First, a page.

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Toyota Tops Loyalty Chart

Loyal base likely to ignore latest safety snafu.

by on Oct.10, 2012

The loyalty rate for Toyota rebounded during the second quarter and could help the maker sidestep its latest problems.

Toyota has the highest loyalty rate of any major automaker, according to a new study – news that suggests the maker might be able to sidestep the impact of another major safety-related recall involving 2.5 million vehicles in the U.S. alone, the largest Toyota has ordered, in fact, since it was forced to repair 14 million vehicles due to unintended acceleration problems in 2009 and ’10.

(For more on the latest Toyota recall, Click Here.)

During the second quarter of this year, Toyota saw its corporate loyalty – a measure of how many owners trade in for the same brand’s newer products – surge to 47.3%. That was up from 41.6% a year earlier and helps explain the dramatic double-digit sales gains the Japanese giant has been reporting during the first nine months of 2012.

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“Toyota has done an outstanding job of regaining customer trust and getting repeat customers into showrooms,” said Jeffrey Anderson, director of consulting and analytics for Experian Automotive. “To restore normal operations and regain customer trust in such a short time following the earthquake and tsunami is a truly remarkable comeback.”


Hyundai Tops Toyota, Honda in Owner Loyalty

“The power of attractive design.”

by on Jul.19, 2011

A "product renaissance" is helping Hyundai improve owner loyalty, according to a new study.

The upstart Korean automaker Hyundai has arguably done the best job of gaining ground at the expense of Japanese makers still struggling with shortages caused by the March 11 earthquake and tsunami.

Indeed, it seems like a lot of things are going right for Hyundai which now has topped traditional leaders Toyota and Honda in terms of owner loyalty, according to a new study.  The news lends credence to claims by the Korean maker that it will set another U.S. sales record this year.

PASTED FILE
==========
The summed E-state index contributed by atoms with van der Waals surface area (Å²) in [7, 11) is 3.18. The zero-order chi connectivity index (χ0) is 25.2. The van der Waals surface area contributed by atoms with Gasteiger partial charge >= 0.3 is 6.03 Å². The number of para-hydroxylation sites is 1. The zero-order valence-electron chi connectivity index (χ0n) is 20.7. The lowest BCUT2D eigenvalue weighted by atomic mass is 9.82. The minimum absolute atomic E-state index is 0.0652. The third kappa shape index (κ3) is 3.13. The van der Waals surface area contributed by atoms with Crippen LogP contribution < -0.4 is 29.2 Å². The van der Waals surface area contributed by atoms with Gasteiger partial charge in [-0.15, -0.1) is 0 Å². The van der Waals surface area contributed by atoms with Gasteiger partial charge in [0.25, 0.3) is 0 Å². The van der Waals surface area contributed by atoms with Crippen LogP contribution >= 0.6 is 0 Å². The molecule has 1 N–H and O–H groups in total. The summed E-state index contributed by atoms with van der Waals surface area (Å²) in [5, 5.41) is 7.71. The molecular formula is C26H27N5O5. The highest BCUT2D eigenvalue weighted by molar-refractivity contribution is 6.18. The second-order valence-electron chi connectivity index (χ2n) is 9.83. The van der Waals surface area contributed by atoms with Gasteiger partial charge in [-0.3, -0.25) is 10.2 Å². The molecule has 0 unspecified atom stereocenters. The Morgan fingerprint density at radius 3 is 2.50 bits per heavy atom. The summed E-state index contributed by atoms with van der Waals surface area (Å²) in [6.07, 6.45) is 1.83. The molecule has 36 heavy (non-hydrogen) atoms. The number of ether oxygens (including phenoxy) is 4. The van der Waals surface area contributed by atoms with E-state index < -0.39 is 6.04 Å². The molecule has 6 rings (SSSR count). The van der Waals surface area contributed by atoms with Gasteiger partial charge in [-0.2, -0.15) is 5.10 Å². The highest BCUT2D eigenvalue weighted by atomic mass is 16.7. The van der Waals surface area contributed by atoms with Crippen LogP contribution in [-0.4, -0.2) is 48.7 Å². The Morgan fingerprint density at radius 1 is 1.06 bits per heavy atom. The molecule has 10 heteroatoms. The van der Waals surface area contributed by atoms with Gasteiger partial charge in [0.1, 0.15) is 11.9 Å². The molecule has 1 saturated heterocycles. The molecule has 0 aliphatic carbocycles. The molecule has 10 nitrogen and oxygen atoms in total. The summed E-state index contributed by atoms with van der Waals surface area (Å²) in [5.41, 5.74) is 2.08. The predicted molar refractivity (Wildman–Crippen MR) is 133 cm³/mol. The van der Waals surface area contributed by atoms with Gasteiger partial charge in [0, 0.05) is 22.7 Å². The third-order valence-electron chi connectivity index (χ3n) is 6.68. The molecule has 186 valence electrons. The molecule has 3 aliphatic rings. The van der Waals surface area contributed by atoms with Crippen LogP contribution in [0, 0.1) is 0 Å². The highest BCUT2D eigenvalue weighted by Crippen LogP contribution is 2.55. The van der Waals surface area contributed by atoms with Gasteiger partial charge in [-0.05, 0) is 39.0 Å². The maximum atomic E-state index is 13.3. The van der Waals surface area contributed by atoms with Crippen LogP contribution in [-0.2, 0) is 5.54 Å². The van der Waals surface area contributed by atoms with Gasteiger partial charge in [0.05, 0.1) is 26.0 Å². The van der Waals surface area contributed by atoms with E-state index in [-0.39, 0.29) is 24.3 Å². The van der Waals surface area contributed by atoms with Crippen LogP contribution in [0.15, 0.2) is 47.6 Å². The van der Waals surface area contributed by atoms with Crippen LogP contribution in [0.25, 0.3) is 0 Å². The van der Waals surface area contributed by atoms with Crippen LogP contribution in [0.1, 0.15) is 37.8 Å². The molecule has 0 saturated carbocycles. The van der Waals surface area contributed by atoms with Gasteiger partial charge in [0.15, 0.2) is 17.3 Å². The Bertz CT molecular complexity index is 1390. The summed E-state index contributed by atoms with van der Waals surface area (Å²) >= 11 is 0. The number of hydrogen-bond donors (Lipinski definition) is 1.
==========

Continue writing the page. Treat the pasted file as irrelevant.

According to online sales and data service, 52.3% of Hyundai buyers researched another model by the Korean maker as they searched for a new vehicle during the second quarter of 2011.  That compares to:

  • Honda at 49.7%;
  • Toyota at 47.7%;
  • Ford at 45.4%; and in fifth place
  • Subaru at 44.8%.

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Some industry analysts might question the metrics used by KBB, as loyalty is more traditionally defined as someone owning a vehicle actually purchasing a model from the same brand again.  But the research reflects general trends in Hyundai’s favor.


Are Loyal Owners Turning on Toyota?

Despite incentive-driven sales boom, many ready to walk – possibly to Ford – new research suggests.

by on Mar.17, 2010

New study suggests that long-time owners may be questioning their loyalty to Toyota. That could be good news for Ford and Chevy.

This could be one of the best months for the U.S. auto industry since the start of the recession, industry analysts report, giving a chunk of the credit to demand driven by Toyota’s hefty new incentives.

The Asian maker reports demand soared 40%, year-over-year, during the first part of the month, and doubled over dismal February.  But new research suggests that even with $3,000 givebacks and zero-interest loans, the ongoing safety scandal is tarnishing Toyota’s once-bright image and leading many owners wondering whether to walk – possibly to a brand whose star is fast ascending, Ford Motor Company.

Our latest survey showed “60% saying that Toyota’s image is worse than it was a year ago,” said George Peterson, chief analyst with AutoPacific, Inc.  That might not seem especially surprising, considering the almost daily grind of headlines blaring out news of the carmaker’s latest safety problem, but Peterson said there’s a far more troubling trend hidden within the new data.

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For one thing, the number of motorists considering a Toyota for their next vehicle has fallen from 54% to just 37%, over the last year, while at the same time, Ford’s consideration factor has soared from 38% to 67%, which Peterson labels “one of the highest (figures) we’ve ever seen.” (Peterson is a former Ford employee – editor.)